In addition to the above, Amazon clearly states Conditions Of Sale (between Sellers and the Customer), wherein it is interesting to note that the entire terms are drafted to bind sellers and buyers with a legal agreement.
Effectively, Amazon specifies its role as a marketplace and strictly regulates both sellers and buyers, which is in stark contrast to Flipkart’s approach of not regulating the marketplace, leading to a desquamation of its responsibility of honouring the basic rights of the consumer.
Similarly, eBay India offers buyer protection programmes whereby it states a clear procedure to assist consumers in case of any issues they face due to a seller’s non-performance. Apart from this, eBay plays an active role to solve the problems faced by both buyers and sellers, thereby providing a marketplace that is well regulated to respect consumer rights and protect sellers’ interest at the same time.
eBay offers similar user agreements for other countries like Singapore and Malaysia, thereby setting an international standard.
Referring to the terms of AllDealsAsia, the site provides distinct terms of sale that are categorised into three categories, including terms of sale for restaurant specific vouchers, terms of sale for non-restaurant merchant vouchers, and terms of sale for all deals including redemption of voucher for cash value.
While specifying all such terms, AllDealsAsia clearly mentions applicable laws in all the provisions, thereby drawing a distinct line while absolving its responsibility in case of direct dealings between merchants and buyers.
AllDealsAsia further defines responsibilities of the merchants succinctly whereby it is clearly stated that since the deals (vouchers) are offered by the merchants (and not AllDealsAsia), the merchant is solely responsible for redeeming the same. Detailed terms may be seen here.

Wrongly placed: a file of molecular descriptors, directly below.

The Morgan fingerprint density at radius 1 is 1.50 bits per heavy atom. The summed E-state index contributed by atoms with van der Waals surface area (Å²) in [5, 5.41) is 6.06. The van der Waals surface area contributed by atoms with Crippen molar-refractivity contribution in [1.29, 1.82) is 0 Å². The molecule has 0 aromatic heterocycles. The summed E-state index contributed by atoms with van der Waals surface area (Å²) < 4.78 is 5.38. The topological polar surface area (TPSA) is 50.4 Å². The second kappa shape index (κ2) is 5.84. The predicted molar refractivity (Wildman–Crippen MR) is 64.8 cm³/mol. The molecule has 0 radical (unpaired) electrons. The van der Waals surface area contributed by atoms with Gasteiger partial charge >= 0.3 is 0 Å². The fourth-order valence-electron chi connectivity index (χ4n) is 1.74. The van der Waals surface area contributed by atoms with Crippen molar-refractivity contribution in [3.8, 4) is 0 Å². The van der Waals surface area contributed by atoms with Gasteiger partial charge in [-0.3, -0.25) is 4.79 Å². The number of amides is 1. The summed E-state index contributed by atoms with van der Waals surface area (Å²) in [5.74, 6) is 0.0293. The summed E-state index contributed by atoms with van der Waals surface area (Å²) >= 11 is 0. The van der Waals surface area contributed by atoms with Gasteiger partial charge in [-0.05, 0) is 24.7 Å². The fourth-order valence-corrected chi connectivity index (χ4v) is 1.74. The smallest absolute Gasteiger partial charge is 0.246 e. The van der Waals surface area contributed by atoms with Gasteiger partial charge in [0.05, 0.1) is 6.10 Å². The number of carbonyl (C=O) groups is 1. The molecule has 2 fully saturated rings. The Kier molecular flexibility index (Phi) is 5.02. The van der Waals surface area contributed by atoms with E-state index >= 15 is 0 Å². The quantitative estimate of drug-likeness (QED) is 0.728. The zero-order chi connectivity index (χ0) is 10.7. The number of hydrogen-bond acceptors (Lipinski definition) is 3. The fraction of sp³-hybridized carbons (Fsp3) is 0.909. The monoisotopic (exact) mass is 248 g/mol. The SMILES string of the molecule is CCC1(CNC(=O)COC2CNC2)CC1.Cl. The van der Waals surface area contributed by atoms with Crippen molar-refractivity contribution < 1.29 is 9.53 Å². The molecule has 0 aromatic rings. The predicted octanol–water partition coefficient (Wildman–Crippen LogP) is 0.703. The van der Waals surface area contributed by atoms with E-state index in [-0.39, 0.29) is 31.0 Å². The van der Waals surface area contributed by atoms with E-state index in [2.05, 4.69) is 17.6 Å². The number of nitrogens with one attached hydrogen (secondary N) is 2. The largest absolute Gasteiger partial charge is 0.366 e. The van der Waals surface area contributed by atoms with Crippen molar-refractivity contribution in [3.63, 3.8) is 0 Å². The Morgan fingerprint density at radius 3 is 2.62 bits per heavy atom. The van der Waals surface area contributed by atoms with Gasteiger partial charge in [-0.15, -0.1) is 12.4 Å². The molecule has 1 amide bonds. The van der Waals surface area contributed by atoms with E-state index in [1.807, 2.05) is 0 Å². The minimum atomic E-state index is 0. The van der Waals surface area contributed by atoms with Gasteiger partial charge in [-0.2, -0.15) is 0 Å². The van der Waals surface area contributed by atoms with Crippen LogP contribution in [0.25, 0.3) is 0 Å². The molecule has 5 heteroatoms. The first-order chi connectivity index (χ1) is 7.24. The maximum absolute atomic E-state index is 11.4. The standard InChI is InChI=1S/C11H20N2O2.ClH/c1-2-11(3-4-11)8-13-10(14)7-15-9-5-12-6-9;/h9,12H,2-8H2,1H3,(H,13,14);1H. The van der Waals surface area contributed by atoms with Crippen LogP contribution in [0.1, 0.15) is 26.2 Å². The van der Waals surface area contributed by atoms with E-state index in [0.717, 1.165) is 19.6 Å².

From the perspective of business owners, a number of legal issues should be considered before the e-commerce site goes live. The general terms and conditions of use should be clearly defined, giving due consideration to contract law and consumer rights.
The terms governing online transactions between buyers and sellers should include provisions to limit transaction risk and protect the business by specifying limitations of liability, indemnities, returns policy and favourable legal jurisdiction.
The terms related to security, privacy and best trade practices should be defined in light of the laws of the jurisdiction.
It should also be ensured that the website does not host defamatory material, infringe third party intellectual property rights, and should further operate in accordance with the data storage and data protection laws of the country.
Businesses should also take strict measures to protect their own intellectual property rights by filing appropriate copyrights, trademarks, patents and design protections both domestically and internationally, which ensures strong brand protection in the digital world.
Rahul Dev is a technology lawyer and patent attorney providing consulting services to clients worldwide. He writes and speaks about using legal strategy as a business tool to prevent future hassles. For more information, visit http://www.advocaterahuldev.com/.
Attention e-commerce businesses: Fraud, the law and you
E-commerce players: The taxman cometh
Choosing a good trademark for your startup